According to the statement, the LFPP is a decentralised energy generation solution that will enable locations to tap into natural gas as part of their power mix. The concept has been specifically designed for installation in areas where energy demand is growing quickly, but where onshore infrastructure is not feasible or commercially viable. Instead, DNV GL claims that the LNG would be offloaded from a carrier, stored on board two cylindrical (IMO Type C) tanks, and then regasified for power generation and exported to the onshore grid. Regasification takes place in the fuel gas supply space facility located on the deck, with the gas then fed into the gas engine power generation system, which consists of four gas-fuelled KHI engines.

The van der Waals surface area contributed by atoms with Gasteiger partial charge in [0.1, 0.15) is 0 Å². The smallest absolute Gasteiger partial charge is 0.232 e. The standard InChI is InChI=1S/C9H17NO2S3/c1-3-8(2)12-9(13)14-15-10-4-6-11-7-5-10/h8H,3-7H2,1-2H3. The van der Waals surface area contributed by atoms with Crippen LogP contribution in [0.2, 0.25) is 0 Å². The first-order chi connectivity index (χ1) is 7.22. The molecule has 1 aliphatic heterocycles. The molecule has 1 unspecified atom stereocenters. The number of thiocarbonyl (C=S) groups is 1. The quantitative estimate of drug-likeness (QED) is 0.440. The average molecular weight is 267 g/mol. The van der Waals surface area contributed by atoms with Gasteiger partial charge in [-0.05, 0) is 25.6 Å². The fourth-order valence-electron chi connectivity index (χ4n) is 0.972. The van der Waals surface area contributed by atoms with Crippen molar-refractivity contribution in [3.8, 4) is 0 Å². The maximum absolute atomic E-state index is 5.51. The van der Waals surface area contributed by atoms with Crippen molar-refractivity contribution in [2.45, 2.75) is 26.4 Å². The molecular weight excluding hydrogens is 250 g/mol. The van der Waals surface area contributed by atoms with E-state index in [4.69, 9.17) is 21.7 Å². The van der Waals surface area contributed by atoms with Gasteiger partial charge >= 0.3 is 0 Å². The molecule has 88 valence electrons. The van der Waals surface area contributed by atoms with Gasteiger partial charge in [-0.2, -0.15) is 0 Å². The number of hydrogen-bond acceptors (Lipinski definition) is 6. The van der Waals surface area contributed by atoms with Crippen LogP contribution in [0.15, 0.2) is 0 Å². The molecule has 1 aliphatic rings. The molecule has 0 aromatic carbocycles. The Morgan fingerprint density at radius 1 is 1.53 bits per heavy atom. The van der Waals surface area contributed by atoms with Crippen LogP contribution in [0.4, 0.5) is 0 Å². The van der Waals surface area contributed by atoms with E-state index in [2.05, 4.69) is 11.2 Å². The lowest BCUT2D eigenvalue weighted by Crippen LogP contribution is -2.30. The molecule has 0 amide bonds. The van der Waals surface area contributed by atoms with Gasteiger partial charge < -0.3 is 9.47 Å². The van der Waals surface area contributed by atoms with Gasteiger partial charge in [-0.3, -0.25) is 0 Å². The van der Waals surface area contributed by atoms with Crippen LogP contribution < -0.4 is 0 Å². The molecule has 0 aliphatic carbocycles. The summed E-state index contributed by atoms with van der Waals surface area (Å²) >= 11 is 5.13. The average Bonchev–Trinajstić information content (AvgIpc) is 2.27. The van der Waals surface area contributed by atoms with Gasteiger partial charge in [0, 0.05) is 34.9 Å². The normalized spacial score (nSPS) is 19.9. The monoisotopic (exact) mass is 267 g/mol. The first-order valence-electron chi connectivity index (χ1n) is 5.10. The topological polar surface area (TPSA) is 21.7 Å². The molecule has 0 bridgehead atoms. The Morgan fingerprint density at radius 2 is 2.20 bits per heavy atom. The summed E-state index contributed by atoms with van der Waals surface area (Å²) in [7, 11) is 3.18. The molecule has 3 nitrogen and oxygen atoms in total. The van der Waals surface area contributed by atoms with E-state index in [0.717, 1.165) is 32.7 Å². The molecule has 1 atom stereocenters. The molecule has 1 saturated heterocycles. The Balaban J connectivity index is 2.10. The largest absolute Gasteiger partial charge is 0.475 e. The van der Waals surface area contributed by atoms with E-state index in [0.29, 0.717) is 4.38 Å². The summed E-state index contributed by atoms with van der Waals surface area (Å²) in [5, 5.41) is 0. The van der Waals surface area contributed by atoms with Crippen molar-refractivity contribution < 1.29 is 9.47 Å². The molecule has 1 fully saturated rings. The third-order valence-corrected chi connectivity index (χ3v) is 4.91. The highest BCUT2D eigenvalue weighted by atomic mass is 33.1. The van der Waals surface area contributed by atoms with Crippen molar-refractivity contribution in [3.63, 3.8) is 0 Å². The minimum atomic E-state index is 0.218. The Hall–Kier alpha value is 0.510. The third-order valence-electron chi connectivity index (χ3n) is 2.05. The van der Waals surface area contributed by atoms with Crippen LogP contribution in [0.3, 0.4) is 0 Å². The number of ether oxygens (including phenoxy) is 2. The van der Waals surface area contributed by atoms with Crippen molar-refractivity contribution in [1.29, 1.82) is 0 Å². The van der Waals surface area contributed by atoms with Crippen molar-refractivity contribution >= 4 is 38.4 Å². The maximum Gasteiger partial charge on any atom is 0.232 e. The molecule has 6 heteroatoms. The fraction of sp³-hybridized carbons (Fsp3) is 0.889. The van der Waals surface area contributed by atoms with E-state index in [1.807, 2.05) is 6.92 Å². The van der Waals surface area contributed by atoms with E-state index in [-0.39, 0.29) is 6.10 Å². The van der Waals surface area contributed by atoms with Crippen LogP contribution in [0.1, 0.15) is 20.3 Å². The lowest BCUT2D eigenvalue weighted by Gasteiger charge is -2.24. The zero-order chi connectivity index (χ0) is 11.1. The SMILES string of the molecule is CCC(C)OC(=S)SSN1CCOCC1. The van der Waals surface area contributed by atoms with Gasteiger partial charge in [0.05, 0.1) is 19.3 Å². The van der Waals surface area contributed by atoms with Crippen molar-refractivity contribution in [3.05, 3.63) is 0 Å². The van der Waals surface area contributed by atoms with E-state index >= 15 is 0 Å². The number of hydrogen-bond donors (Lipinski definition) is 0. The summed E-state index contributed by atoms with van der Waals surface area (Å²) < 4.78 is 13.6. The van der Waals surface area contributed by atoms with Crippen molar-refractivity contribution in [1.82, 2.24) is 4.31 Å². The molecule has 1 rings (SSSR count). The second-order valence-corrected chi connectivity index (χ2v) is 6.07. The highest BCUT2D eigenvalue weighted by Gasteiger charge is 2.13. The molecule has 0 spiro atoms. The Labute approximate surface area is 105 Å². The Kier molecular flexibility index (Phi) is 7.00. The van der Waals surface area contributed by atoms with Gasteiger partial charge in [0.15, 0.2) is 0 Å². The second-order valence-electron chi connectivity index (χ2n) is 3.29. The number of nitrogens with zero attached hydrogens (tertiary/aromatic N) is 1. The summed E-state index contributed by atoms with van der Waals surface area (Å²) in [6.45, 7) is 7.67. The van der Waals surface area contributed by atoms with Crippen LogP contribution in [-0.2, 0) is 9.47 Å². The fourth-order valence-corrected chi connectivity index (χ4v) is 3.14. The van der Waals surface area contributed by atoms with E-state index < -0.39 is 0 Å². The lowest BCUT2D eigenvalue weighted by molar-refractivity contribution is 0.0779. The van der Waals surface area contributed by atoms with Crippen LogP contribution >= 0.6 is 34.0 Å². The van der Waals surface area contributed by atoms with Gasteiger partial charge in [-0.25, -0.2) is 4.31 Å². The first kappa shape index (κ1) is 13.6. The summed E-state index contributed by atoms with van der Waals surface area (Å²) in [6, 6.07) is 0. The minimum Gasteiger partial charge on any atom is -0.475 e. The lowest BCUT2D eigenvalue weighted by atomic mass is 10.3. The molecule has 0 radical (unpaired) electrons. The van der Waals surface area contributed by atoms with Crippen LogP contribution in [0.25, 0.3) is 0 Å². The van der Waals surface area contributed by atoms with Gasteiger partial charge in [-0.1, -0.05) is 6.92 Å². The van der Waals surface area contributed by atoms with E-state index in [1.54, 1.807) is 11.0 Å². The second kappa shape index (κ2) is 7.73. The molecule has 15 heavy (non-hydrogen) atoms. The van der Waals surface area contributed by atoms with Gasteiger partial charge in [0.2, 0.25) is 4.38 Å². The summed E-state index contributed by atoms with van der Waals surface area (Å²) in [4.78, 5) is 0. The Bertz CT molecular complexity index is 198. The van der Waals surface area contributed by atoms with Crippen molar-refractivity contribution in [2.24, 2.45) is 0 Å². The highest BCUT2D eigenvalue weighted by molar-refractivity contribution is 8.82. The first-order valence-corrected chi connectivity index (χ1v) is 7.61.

Johan Petter Tutturen, DNV GL Business Director Gas Carriers, said: “We are pleased to be involved in this project with KHI, continuing a long tradition of cooperation on LNG projects that stretches back nearly 40 years.
“As energy demand increases, this innovative technology could be used to provide supply on a long or short-term basis, adding flexibility to the energy mix wherever it is deployed.”
According to the statement, the LFPP concept has been developed based on KHI’s experience with onshore LNG receiving terminals and containment systems. After the execution of both a hazard identification (HAZID) study and a review of the design according to its rules, DNV GL claims that it has been able to issue the AIP for the concept. The AIP demonstrates that the concept is in line with DNV GL’s rules for Gas Power Plants in Part 6, Chapter 5, Section 20, that were introduced last year.
Read the article online at: https://www.lngindustry.com/floating-lng/12062019/khi-awarded-aip-for-floating-lng-power-plant/